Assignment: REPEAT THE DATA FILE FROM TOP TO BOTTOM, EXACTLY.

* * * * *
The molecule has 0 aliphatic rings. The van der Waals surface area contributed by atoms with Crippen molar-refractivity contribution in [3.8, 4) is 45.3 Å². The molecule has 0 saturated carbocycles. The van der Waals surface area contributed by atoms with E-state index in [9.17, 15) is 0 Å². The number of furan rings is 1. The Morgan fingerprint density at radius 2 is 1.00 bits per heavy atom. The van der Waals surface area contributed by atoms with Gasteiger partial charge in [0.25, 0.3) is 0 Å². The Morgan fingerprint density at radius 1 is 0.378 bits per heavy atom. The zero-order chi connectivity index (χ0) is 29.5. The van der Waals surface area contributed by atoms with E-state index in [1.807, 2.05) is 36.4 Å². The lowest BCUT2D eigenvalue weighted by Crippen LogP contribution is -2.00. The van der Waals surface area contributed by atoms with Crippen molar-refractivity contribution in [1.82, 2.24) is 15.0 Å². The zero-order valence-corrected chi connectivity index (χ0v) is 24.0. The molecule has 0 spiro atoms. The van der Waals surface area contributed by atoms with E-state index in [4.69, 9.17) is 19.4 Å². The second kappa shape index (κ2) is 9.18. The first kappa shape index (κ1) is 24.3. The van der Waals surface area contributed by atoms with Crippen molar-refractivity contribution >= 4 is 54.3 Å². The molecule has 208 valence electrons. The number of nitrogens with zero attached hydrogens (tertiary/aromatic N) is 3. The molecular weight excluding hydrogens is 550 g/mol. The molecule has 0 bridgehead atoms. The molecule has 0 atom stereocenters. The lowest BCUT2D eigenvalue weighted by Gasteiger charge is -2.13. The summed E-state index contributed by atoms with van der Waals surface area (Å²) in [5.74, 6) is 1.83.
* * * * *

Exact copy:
The molecule has 0 aliphatic rings. The van der Waals surface area contributed by atoms with Crippen molar-refractivity contribution in [3.8, 4) is 45.3 Å². The molecule has 0 saturated carbocycles. The van der Waals surface area contributed by atoms with E-state index in [9.17, 15) is 0 Å². The number of furan rings is 1. The Morgan fingerprint density at radius 2 is 1.00 bits per heavy atom. The van der Waals surface area contributed by atoms with Gasteiger partial charge in [0.25, 0.3) is 0 Å². The Morgan fingerprint density at radius 1 is 0.378 bits per heavy atom. The zero-order chi connectivity index (χ0) is 29.5. The van der Waals surface area contributed by atoms with E-state index in [1.807, 2.05) is 36.4 Å². The lowest BCUT2D eigenvalue weighted by Crippen LogP contribution is -2.00. The van der Waals surface area contributed by atoms with Crippen molar-refractivity contribution in [1.82, 2.24) is 15.0 Å². The zero-order valence-corrected chi connectivity index (χ0v) is 24.0. The molecule has 0 spiro atoms. The van der Waals surface area contributed by atoms with E-state index in [4.69, 9.17) is 19.4 Å². The second kappa shape index (κ2) is 9.18. The first kappa shape index (κ1) is 24.3. The van der Waals surface area contributed by atoms with Crippen molar-refractivity contribution >= 4 is 54.3 Å². The molecule has 208 valence electrons. The number of nitrogens with zero attached hydrogens (tertiary/aromatic N) is 3. The molecular weight excluding hydrogens is 550 g/mol. The molecule has 0 bridgehead atoms. The molecule has 0 atom stereocenters. The lowest BCUT2D eigenvalue weighted by Gasteiger charge is -2.13. The summed E-state index contributed by atoms with van der Waals surface area (Å²) in [5.74, 6) is 1.83.